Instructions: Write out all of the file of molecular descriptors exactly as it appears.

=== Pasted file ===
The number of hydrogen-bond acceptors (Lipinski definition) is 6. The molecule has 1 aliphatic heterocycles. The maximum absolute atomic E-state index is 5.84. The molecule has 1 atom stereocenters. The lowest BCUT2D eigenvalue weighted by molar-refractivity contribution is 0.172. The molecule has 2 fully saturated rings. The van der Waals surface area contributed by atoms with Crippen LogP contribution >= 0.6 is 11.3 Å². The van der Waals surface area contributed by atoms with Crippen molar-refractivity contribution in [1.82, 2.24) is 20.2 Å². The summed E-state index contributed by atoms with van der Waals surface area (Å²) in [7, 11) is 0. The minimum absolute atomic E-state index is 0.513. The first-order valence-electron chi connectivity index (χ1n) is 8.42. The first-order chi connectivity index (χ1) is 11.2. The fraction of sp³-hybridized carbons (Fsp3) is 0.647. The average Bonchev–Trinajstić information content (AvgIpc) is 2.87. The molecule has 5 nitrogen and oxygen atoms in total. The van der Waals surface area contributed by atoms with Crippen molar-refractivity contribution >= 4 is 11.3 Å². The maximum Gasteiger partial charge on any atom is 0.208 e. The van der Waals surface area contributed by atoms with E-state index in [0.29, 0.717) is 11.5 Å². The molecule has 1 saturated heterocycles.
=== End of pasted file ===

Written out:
The number of hydrogen-bond acceptors (Lipinski definition) is 6. The molecule has 1 aliphatic heterocycles. The maximum absolute atomic E-state index is 5.84. The molecule has 1 atom stereocenters. The lowest BCUT2D eigenvalue weighted by molar-refractivity contribution is 0.172. The molecule has 2 fully saturated rings. The van der Waals surface area contributed by atoms with Crippen LogP contribution >= 0.6 is 11.3 Å². The van der Waals surface area contributed by atoms with Crippen molar-refractivity contribution in [1.82, 2.24) is 20.2 Å². The summed E-state index contributed by atoms with van der Waals surface area (Å²) in [7, 11) is 0. The minimum absolute atomic E-state index is 0.513. The first-order valence-electron chi connectivity index (χ1n) is 8.42. The first-order chi connectivity index (χ1) is 11.2. The fraction of sp³-hybridized carbons (Fsp3) is 0.647. The average Bonchev–Trinajstić information content (AvgIpc) is 2.87. The molecule has 5 nitrogen and oxygen atoms in total. The van der Waals surface area contributed by atoms with Crippen molar-refractivity contribution >= 4 is 11.3 Å². The maximum Gasteiger partial charge on any atom is 0.208 e. The van der Waals surface area contributed by atoms with E-state index in [0.29, 0.717) is 11.5 Å². The molecule has 1 saturated heterocycles.